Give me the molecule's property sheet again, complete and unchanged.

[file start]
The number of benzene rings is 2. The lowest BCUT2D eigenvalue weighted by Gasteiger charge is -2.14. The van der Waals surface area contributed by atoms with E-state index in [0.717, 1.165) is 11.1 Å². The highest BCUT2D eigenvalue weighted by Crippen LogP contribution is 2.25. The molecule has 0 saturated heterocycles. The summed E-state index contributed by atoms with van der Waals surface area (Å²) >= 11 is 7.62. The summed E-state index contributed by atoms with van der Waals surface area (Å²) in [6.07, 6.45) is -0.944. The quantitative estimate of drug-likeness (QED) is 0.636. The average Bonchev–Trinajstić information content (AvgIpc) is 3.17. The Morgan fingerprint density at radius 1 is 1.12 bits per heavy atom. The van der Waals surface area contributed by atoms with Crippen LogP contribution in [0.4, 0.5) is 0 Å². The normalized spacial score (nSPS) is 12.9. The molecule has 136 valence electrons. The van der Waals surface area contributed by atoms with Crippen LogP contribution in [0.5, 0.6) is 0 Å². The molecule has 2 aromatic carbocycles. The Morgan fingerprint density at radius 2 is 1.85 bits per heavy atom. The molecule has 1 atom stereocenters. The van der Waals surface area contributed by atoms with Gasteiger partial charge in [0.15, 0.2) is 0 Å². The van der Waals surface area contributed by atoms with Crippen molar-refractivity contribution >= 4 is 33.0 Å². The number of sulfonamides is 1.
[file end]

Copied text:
The number of benzene rings is 2. The lowest BCUT2D eigenvalue weighted by Gasteiger charge is -2.14. The van der Waals surface area contributed by atoms with E-state index in [0.717, 1.165) is 11.1 Å². The highest BCUT2D eigenvalue weighted by Crippen LogP contribution is 2.25. The molecule has 0 saturated heterocycles. The summed E-state index contributed by atoms with van der Waals surface area (Å²) >= 11 is 7.62. The summed E-state index contributed by atoms with van der Waals surface area (Å²) in [6.07, 6.45) is -0.944. The quantitative estimate of drug-likeness (QED) is 0.636. The average Bonchev–Trinajstić information content (AvgIpc) is 3.17. The Morgan fingerprint density at radius 1 is 1.12 bits per heavy atom. The van der Waals surface area contributed by atoms with Crippen LogP contribution in [0.4, 0.5) is 0 Å². The normalized spacial score (nSPS) is 12.9. The molecule has 136 valence electrons. The van der Waals surface area contributed by atoms with Crippen LogP contribution in [0.5, 0.6) is 0 Å². The molecule has 2 aromatic carbocycles. The Morgan fingerprint density at radius 2 is 1.85 bits per heavy atom. The molecule has 1 atom stereocenters. The van der Waals surface area contributed by atoms with Gasteiger partial charge in [0.15, 0.2) is 0 Å². The van der Waals surface area contributed by atoms with Crippen molar-refractivity contribution >= 4 is 33.0 Å². The number of sulfonamides is 1.